RTÉ.ie: 100% of donations you receive go to building houses and are not spent on administration costs. Do you think other charities should follow your lead?

NM: No. It was easier for me to carry the administration costs when the charity was smaller. This year we may have to introduce some small element of administration costs as we get bigger.

I believe the real issue here is transparency. There is a lot of confusion when people are making donations to charities. People are entitled to know what amount actually reaches the end cause for which the money is being raised.

As we grow in size, it is very important to me that if we do have administrations costs that it is kept as small as possible.

RTÉ.ie: How will the €5m grant from Irish Aid help your work and where will you be spending it?

NM: The money from Irish Aid will be spent in our house-building projects in South Africa. We will be spending 80% of it on constructing houses for shack-dwellers in the townships and the other 20% we will use for development interventions in these communities, such as providing skills training, life-skills and community facilities.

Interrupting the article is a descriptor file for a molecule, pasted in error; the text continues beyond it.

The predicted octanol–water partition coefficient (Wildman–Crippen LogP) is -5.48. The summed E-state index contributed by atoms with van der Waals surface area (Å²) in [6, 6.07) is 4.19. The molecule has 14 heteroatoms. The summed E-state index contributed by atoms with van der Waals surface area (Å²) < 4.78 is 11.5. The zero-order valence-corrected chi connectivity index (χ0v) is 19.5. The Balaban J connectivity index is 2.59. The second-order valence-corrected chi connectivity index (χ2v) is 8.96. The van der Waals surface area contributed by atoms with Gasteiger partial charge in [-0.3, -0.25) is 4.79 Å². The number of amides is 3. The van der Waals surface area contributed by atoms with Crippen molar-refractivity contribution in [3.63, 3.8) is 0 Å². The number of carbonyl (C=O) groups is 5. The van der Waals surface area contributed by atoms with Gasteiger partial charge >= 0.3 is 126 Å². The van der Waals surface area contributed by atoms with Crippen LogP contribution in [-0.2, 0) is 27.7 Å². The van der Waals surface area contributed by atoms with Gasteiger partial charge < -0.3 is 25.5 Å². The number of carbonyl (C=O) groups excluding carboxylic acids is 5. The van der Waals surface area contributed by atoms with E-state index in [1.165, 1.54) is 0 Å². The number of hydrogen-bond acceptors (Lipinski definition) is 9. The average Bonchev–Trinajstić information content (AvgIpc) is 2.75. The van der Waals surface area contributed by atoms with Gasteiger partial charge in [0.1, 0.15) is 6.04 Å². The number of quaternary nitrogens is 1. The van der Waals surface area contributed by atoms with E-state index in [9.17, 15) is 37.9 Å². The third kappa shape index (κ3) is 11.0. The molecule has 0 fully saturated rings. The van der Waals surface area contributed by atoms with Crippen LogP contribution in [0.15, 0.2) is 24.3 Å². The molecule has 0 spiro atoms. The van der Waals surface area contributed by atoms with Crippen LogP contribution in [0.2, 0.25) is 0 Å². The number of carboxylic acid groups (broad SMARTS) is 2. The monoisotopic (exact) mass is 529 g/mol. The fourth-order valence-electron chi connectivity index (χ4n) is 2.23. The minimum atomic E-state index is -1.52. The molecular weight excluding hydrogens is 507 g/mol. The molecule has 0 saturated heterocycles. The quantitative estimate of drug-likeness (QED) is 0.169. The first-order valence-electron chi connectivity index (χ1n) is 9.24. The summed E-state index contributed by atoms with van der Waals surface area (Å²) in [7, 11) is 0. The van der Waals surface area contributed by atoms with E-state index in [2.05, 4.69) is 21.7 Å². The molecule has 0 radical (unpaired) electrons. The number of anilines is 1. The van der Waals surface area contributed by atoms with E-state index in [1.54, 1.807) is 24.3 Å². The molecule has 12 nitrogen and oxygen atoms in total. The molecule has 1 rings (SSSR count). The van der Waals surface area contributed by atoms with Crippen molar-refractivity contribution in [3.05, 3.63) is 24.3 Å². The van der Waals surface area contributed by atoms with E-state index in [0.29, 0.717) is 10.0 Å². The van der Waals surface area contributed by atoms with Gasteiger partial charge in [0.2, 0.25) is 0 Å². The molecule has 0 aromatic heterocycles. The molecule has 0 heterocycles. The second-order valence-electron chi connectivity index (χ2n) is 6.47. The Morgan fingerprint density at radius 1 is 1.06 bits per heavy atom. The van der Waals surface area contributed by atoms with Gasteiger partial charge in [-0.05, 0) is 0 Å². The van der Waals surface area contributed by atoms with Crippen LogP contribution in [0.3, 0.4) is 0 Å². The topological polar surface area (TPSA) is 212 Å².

RTÉ.ie: Recently you said you have plans to remove your name from the charity. How did you reach this decision and when will that happen?

NM: In November 2007 on the last day of our building blitz I surprised the 1400 volunteers by announcing that 2008 would be the last year for a trip under my name. Everywhere I go, I tell people how proud I am of all the Irish people who have made this charity a success. And I want to change the name to something that reflects the effort of everybody involved. It is not about one person it is the collective effort of a large group of people that have made us such a success.

RTÉ.ie: Would you expand the project outside of South Africa?

NM: Yes subject to raising the money to do it, I feel as an organization we are now ready to tackle another African country. We are actively considering a few different choices and hope to make an announcement later on in 2008.

RTÉ.ie: Back here at home, what do you think of the slow down in Ireland's housing market and the fact that home ownership is out of reach for many people?

NM: Irish people have traditionally had one of the highest rates of home ownership in Europe and I hope this continues. More effort must be made to help people get started on the housing ladder. We have made progress in recent years through the social and affordable housing obligation but this should be seen only as the beginning of the process.